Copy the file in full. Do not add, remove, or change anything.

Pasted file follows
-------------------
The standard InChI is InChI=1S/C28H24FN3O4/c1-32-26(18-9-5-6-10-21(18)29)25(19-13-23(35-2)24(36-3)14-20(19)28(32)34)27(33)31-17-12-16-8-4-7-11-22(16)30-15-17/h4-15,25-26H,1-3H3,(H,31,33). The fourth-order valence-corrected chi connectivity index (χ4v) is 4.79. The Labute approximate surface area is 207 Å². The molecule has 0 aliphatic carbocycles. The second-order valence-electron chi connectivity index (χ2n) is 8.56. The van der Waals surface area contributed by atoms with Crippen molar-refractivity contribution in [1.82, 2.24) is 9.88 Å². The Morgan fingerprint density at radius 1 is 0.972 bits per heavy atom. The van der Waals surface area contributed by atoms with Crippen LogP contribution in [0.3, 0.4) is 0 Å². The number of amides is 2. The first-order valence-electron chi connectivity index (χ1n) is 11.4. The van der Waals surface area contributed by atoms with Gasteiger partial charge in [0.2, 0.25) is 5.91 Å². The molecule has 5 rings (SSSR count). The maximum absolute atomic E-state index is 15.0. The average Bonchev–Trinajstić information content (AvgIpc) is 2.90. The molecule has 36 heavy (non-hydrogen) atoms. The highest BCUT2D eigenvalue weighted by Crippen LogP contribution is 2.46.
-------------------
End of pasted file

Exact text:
The standard InChI is InChI=1S/C28H24FN3O4/c1-32-26(18-9-5-6-10-21(18)29)25(19-13-23(35-2)24(36-3)14-20(19)28(32)34)27(33)31-17-12-16-8-4-7-11-22(16)30-15-17/h4-15,25-26H,1-3H3,(H,31,33). The fourth-order valence-corrected chi connectivity index (χ4v) is 4.79. The Labute approximate surface area is 207 Å². The molecule has 0 aliphatic carbocycles. The second-order valence-electron chi connectivity index (χ2n) is 8.56. The van der Waals surface area contributed by atoms with Crippen molar-refractivity contribution in [1.82, 2.24) is 9.88 Å². The Morgan fingerprint density at radius 1 is 0.972 bits per heavy atom. The van der Waals surface area contributed by atoms with Crippen LogP contribution in [0.3, 0.4) is 0 Å². The number of amides is 2. The first-order valence-electron chi connectivity index (χ1n) is 11.4. The van der Waals surface area contributed by atoms with Gasteiger partial charge in [0.2, 0.25) is 5.91 Å². The molecule has 5 rings (SSSR count). The maximum absolute atomic E-state index is 15.0. The average Bonchev–Trinajstić information content (AvgIpc) is 2.90. The molecule has 36 heavy (non-hydrogen) atoms. The highest BCUT2D eigenvalue weighted by Crippen LogP contribution is 2.46.